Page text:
Before Women’s Month ends, I’d like to take up an important development in the struggle for the rights and welfare of women and girls in the Philippines. Early in March, Sen. Risa Hontiveros had filed Senate Bill 162, or a bill seeking to end child marriages.

According to her data, the Philippines places twelfth in the world where child marriages (those contracted where one or both parties are under the age of 18) occur, and girls are especially vulnerable. She stated that girls who are married early lose opportunities, and are at higher risk for abuse, domestic violence, health complications, and chronic poverty. Moreover, these are in violation of the conventions and declarations of human rights which the Philippines is obligated to uphold.

These are certainly very valid, and this bill and other measures that aim to protect children has my support. It is in the spirit of this support that I raise some points that can hopefully productively add to this important conversation.

In making a persuasive case for this bill, Hontiveros highlighted child brides among the Pala’wan, an indigenous group from the province of Palawan and among the poorest people in a province known for its luxury tourist havens (the photo of very young mothers that accompanies her statement supposedly went viral on social media, though I haven’t seen it in my networks, even after actively searching for it). We also read in the media coverage of this filing that this bill emphasizes the crucial role that culture plays in these marriages and other behaviours that treat women and girls as second-class citizens.

I feel unsettled about the usage of the Pala’wan as an exemplar for child marriages. This is not to minimize it as an important issue among them, but coupled with the prominent tone of referring to “culture” in relation to this phenomenon, it may give us the erroneous impression that child brides are a significant problem only among “tribals” whose “cultures” differ from (or are “backward” compared to) ours. By highlighting its exotic iterations, this “Othering” (as anthropologists call it) could obfuscate matters more. I am reminded of an observation from anthropologist Fenella Cannell in her brilliant study Power and Intimacy in the Christian Philippines on arranged marriages in Camarines Sur. She writes:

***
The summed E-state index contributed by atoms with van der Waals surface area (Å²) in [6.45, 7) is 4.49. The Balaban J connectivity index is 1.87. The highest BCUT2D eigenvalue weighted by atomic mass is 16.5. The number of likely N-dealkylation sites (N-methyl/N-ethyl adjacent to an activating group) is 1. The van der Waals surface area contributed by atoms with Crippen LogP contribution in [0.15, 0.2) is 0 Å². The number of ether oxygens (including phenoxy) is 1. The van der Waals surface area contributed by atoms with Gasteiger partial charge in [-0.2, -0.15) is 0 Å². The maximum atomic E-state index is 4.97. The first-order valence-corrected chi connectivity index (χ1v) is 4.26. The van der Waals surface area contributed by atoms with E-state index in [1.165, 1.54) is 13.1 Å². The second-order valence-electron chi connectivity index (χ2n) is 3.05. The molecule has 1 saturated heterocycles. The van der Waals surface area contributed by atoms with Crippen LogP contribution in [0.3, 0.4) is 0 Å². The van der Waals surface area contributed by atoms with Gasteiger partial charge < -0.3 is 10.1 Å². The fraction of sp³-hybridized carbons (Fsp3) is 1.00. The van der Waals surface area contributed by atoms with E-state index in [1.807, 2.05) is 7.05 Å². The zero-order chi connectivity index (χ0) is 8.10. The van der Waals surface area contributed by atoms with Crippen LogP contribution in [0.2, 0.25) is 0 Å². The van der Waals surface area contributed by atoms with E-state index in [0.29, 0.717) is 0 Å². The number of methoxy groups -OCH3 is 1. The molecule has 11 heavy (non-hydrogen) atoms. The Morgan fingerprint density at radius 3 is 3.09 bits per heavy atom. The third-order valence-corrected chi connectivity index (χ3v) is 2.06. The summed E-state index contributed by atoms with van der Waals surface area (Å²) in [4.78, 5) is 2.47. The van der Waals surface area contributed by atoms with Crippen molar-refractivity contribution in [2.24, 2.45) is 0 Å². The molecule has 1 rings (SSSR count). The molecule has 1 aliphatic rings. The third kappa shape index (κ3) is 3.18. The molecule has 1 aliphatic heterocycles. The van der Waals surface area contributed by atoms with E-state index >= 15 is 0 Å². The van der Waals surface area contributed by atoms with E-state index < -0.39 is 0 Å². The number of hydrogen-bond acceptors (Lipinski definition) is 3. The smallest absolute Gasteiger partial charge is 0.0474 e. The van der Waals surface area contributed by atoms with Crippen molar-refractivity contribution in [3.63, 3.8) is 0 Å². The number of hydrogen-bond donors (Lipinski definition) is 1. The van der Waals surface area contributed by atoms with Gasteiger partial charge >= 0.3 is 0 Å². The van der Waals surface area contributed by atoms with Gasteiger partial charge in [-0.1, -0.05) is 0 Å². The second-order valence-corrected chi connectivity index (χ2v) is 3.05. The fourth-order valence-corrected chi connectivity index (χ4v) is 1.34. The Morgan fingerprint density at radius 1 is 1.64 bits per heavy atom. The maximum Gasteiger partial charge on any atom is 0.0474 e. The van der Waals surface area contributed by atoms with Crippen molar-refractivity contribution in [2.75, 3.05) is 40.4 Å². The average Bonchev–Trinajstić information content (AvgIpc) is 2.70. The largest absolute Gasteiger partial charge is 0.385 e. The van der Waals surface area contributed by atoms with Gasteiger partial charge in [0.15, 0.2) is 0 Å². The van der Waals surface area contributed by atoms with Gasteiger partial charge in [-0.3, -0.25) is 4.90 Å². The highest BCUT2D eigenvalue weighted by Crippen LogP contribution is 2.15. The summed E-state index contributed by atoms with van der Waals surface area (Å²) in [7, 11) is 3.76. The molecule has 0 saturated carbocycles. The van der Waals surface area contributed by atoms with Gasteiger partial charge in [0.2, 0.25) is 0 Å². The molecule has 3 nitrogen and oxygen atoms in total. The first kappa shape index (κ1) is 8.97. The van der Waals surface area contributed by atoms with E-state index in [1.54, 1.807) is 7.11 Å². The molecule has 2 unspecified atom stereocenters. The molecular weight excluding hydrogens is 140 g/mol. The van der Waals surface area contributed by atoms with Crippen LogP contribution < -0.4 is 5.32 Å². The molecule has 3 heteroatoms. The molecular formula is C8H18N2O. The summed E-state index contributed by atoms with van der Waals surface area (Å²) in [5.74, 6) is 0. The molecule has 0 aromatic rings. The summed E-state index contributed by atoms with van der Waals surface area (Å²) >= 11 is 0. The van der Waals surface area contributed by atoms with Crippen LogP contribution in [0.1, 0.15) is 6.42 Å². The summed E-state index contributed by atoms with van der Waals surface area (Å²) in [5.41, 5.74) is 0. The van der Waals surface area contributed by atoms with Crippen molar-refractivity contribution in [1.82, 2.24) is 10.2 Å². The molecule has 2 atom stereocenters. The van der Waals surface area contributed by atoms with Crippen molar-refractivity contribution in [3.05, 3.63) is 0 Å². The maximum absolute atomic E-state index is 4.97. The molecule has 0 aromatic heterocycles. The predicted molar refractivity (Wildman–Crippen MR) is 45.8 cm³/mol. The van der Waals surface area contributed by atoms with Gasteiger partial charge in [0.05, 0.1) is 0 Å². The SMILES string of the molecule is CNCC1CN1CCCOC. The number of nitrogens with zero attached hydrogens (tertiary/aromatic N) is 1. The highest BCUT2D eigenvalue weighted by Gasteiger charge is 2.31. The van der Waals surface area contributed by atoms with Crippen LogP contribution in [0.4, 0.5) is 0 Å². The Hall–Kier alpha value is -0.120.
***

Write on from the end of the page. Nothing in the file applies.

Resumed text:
Bicolano friends in Naga and Manila were often surprised and amused when I mentioned to them that I was doing some research on arranged marriage. The most common response was ‘Does it still exist? Ay si Fenella must really be living in the bukid (“the sticks”)!’

In this case, it is bukid-dwelling peasants who are considered spatially and culturally Othered. As this vignette implies, Othering also has – whether it is intended or not – a discriminatory undercurrent; policies and programs founded on such notions tend to be patronizing and divisive among people who have suddenly found themselves in a marginal position.

This also raises the question of fair and valid representation of the experiences of young people who have found themselves in this situation. Again, Cannell’s study is instructive. While many of us would immediately bristle at the mere mention of arranged marriage (and some of the marriages she studied occurred as late as the 1970s, and there are a few that involved people who were quite young as well), after an empathetic re-narration of her interlocutors’ stories Cannell says that “many look back on their marriages as having gradually produced just the good partnership which their elders anticipated for them.”

This (for us) counterintuitive result may partly be explained when she states that “It is important to note that arranged or forced marriage is only one end of a continuum of parental intervention in children’s marriages, which at the other extreme tails off into complete freedom of choice for the child… Filipino ‘arranged marriage’ has at no point been the only way to get a spouse; there have always been institutionalized means to circumvent parental consent.”

What this means is that while “arranged marriage” may have been taken as convention and prescribed as the preferred way to wed, a closer examination of actual stories show that there is variation in the degrees this is actually implemented. There are also social mechanisms that allow parents and children to negotiate and ensure aid and support for the marriage, such as parents living nearby or even in the same house as their daughter and her new husband.